Thursday, November 4, 2010

Book #31: Not So Hard-Boiled After All

"I regret that in one respect my father and I were too much alike.  We both have a great natural reserve that makes it almost impossible to open ourselves to others.  I think he would have liked to confide in me more, but I wasn't ready at that time to push for a more revealing relationship."   -Jo Hammett, Dashiell Hammett: A Daughter Remembers

Yesterday evening, I was puttering around the library doing research on Dashiell Hammett.  It almost felt like back in my geeky grad school days.  But no, I'm not working on some dry dissertation, I'm writing what I truly want to be writing - my memoir about how reading changed my life.  One chapter deals with The Maltese Falcon.  My dad and I read this novel together a few years ago, during a rocky period in both our lives, when everything was spiralling out of control like in film noir.  As my dad and I were reading it together, I came to see him as bearing some remarkable similarities to the cynical, hard-boiled anti-hero Sam Spade, and the question of what had made him this way compelled me to delve into his past and discover some family secrets....  (More on this later....  I'm writing this chapter as we speak).

Anyway, I have to confess that the chapter feels like it's missing something, and I'm starting to feel very anxious about it.  Nauseous, actually.  I get that way when I'm writing.  Insomnia, teeth grinding, bizarre cinematic dreams.  So this was why I found myself at the library late last night....  I found myself wanting to know more about the author himself, because I'd gotten it into my head that the key to understanding my father lies in gaining insight into Hammett and Sam Spade.  Not exactly a logical leap, I'll admit.  But this is how my mind works.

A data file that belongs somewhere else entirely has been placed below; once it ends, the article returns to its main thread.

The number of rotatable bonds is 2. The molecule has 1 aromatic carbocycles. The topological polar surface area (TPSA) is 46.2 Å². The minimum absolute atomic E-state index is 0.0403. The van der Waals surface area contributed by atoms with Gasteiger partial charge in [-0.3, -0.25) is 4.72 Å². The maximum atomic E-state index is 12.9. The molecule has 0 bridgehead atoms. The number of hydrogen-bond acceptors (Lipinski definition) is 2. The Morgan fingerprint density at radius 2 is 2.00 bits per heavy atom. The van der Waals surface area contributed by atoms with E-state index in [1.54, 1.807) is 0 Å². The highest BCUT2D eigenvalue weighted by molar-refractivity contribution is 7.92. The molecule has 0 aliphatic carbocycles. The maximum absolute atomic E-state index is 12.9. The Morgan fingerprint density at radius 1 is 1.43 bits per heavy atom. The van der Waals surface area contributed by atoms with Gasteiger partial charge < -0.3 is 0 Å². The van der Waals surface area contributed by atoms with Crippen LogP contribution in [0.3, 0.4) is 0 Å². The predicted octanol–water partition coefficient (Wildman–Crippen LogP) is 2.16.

How lucky I was to stumble upon a memoir written by none other than Hammett's own daughter!  Jo Hammett's Dashiell Hammett: A Daughter Remembers gives an unflinching look at the man and the convoluted dynamics of father-daughter relationships, where the daughter is caught between idolization of her old man, guilt at having not done enough when he was dying, and an ever-present yearning to have been closer to him when she had the chance.  Hammett was no model father, indulging in bouts of drinking and womanizing and plagued by illness, yet Jo Hammett gives a surprisingly balanced portrait of her eccentric dad.  What emerges is a portrait of a very shy, self-conscious person, who needed drink in order to be around people at all, and his solitude was intrinsically tied to his ability to write.  Lillian Hellman, his long-time lover, understood this about him and often remarked on how his lust for solitude had taken its toll on her, cutting her off from society, especially as the couple aged.